The concept is easy to understand after the first tutorial level, and it doesn't take long before you come to grips with the rhythm and pacing. The game is no cakewalk, though, even on the easy levels. Button-mashing may get you past some of the early levels, but the game throws in a few tricks to get you to break that habit and learn the level. This includes spring-like enemies that bounce you in the wrong direction or toward spikes, enemies that are covered in spikes except for one small area, or enemies that reveal a different color once their first layer is destroyed. There are also times when blindly hitting buttons will lead you into a loop or into a spike trap. There are no pits to worry about, but there's certainly enough of a challenge.

The balance between the thrill of cutting through enemies quickly and the caution needed to advance makes for an exciting experience. That balance also extends to players of all skill types, as most people can get through the easier levels without too much trouble, but dedicated and skilled players will see the more difficult levels. The rush of getting high combo numbers is supplemented by leaderboards for every stage, further pushing you to have good placement. In addition, there are time attack modes and speed modes that cater to the competitive types, who the developers would love to see speed-running this title.

Perhaps the one knock against Skybolt Zack will come from those who don't want to rush through the game. For those who love exploring every nook and cranny of a level, this title doesn't provide that opportunity. You can walk around some parts of a level, but rarely is there a line of enemies that lead you off the beaten path. It makes some sense, considering how focused the game is on big combos and going fast, but it is something to consider for genre fans who like finding hidden stuff.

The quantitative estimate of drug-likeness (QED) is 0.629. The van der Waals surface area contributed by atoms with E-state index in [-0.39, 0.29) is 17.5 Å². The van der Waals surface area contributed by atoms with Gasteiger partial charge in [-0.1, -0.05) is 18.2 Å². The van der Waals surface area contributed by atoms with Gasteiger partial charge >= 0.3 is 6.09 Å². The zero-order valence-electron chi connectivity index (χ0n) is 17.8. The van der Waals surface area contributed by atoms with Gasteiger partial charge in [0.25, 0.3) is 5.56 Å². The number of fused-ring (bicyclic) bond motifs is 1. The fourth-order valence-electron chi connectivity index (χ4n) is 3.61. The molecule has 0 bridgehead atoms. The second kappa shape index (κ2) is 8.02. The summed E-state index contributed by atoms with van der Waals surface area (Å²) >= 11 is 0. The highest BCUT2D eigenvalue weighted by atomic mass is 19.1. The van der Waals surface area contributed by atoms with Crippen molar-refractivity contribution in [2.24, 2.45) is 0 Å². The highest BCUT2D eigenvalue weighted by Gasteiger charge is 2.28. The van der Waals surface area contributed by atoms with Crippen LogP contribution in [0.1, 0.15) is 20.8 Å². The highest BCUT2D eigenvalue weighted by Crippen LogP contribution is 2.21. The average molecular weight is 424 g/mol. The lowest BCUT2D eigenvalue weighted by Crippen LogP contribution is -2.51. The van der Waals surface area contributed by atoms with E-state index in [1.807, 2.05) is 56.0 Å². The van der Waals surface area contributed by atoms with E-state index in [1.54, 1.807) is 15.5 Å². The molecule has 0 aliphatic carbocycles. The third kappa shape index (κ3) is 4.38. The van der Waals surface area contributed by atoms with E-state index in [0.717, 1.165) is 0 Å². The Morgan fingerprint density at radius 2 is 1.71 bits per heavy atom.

As far as presentation goes, the game gets high marks all around. The graphics sport a cel-shaded look that feels like a Western twist on the anime style, and it looks good in motion. The game holds up well with these high speeds, and while the camera is pulled back to make the characters look small, it does a great job of giving you a full view of the field while also making everything clear to see. There's not much as far as voices go, and the effects are fine. The music does a great job of getting you pumped to go through each level; it gets louder as your combo counter increases, which is a nice touch that retains the exciting vibe of the gameplay.

Skybolt Zack is a gem of a game. The focus on speed and execution is well done, but the variety in levels and enemy designs ensures that the act doesn't get old. The various pathways do a great job of adding in some replay value, and the challenge modes give hardcore players something else to work with. Combined with a solid presentation, Skybolt Zack is one of those games that may be a pleasant surprise when compared to some of the bigger indie games in the field.

Score: 8.0/10